Another typical TT design feature are the newly designed headlights with separators that demonstrate a unique daytime running light signature. On the Audi TT Sportback concept, the high-beam spot is provided by laser technology – in each headlight, a module comprising four powerful diodes generates a beam of light that illuminates several hundred metres. The laser spot, which is activated at speeds of 37mph and above, supplements the LED high beam. For the driver, this is a significant boost to visibility and safety; a camera is used to detect and shield other road users from the light projection.
The lighting concept is rounded out by the indicator with a dynamic sweeping function that is also used in the LED rear lights. It comprises a series of individual diodes that light up one after the other from the inside to the outside, indicating the direction selected by the driver.
The side view of the four-seater show car is a particularly striking indication of the close relationship between it and the production TT. The Audi TT Sportback concept sits powerfully on the road and features short overhangs. The wide semicircles of the wheel arches, each of which protrudes by 3 centimetres, have a superimposed look. The front semicircle defines the edge of the bonnet, which runs as a sharp tornado line across the doors and to the rear end.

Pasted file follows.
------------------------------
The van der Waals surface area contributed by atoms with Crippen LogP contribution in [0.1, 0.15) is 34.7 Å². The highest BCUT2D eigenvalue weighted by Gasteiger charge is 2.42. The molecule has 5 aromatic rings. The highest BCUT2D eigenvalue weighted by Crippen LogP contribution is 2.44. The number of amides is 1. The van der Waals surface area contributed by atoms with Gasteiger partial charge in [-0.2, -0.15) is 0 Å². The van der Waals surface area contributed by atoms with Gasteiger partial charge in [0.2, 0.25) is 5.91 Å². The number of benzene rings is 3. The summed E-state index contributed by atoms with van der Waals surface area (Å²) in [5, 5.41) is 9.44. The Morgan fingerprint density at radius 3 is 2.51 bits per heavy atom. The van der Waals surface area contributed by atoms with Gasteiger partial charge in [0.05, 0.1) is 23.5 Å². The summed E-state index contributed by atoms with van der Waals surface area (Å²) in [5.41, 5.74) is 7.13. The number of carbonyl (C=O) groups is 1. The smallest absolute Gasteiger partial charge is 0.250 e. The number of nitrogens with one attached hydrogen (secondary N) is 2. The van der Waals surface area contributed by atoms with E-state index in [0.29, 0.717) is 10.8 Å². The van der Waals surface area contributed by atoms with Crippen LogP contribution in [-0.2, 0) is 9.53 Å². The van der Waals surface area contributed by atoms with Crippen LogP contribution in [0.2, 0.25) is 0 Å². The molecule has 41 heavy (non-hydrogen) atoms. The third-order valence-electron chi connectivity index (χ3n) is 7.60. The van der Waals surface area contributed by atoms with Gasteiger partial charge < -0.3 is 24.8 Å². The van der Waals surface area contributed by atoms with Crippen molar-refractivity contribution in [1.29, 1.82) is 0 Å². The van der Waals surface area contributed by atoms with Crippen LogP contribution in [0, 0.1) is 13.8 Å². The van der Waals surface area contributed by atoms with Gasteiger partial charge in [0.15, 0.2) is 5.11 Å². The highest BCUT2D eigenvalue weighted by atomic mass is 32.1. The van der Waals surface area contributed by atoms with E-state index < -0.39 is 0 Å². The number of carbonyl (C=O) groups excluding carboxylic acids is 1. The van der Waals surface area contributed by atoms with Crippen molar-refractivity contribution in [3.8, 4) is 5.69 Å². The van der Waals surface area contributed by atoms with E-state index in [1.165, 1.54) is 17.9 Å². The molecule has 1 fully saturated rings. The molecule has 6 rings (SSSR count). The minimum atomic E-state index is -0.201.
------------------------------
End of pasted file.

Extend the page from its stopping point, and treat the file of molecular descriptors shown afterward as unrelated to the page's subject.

The trim of the side sill, which connects the wheel arches to one another, also adds to the broad and muscular appearance. In classic sports car style, the exterior mirrors and their angular housings are positioned on the door top shoulders. The right side part houses the circular filler cap, another classic TT icon.
The strong shoulders of the powerful vehicle body support a low greenhouse that is elongated towards the rear. This is in keeping with the Sportback line as implemented by Audi in its A5 and A7 model series. The flat C‑pillar flows elegantly into the shoulder, and the rear has a compact and sleek look. The highly rounded corners of the rear window are a homage to the original TT.